Question: Sure. Thanks a lot. Two questions as well. Kenya, which I was trying to ask you yesterday, and something on China Energy Fund Committee (CEFC) on, yes, on Kenya I wanted to ask, a critic of President Kenyatta David Ndii, I won't try to pronounce it, but he was arrested and have been arrested and charged with incitement to violence for organising an upcoming event, 12 December by Raila Odinga and his NASA (National Super Alliance) coalition which continues to, you know, they boycotted the election, so my question is: Does the UN, which is obviously has a pretty big presence in Kenya and had things to say about the election, what does it think of the arrest…?
Spokesman: I'm not familiar with that particular case. You may want to reach out to the right colleagues, Nasser Ega Musa and the UN country team. Your second question?
Question: Okay, I wanted to ask you, you said that following this indictment of Patrick Ho, the China Energy Fund Committee is no longer working with DESA [Department of Economic and Social Affairs], but I wanted to know, are they still in the Global Compact, because they are still listed and whether Mr. Ho, that is a Secretariat body, right?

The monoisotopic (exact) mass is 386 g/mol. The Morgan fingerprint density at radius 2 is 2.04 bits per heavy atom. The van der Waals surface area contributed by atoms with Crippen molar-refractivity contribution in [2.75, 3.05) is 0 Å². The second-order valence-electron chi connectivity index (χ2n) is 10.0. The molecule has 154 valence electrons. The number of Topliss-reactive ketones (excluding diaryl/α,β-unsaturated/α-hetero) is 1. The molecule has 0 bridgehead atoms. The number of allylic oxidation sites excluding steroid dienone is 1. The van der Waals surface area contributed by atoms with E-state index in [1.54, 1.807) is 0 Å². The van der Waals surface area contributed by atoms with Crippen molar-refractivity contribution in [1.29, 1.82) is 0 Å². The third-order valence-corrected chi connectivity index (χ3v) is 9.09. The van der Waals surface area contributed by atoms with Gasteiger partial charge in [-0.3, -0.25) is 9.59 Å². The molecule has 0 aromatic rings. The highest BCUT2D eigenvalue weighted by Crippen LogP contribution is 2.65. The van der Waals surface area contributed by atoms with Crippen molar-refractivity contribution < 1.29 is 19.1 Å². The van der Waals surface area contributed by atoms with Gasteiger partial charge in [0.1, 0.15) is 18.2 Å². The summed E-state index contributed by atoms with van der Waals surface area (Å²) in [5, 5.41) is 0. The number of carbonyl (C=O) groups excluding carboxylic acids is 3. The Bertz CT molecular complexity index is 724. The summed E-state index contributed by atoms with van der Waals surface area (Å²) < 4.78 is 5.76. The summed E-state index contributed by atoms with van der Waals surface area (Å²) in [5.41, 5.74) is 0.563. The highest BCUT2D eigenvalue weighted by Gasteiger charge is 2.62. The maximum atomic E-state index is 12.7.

Spokesman: The Global Compact, we can check with them. They have their own procedures, but we will check with them, as you are free to check with them, as well.
Question: Right, but I think, it just seemed to me they were both part of the Secretariat or are they autonomous?
Spokesman: First of all, I think it's the… there is the NGO and then there is the company and we will get in touch with our Global Compact colleagues.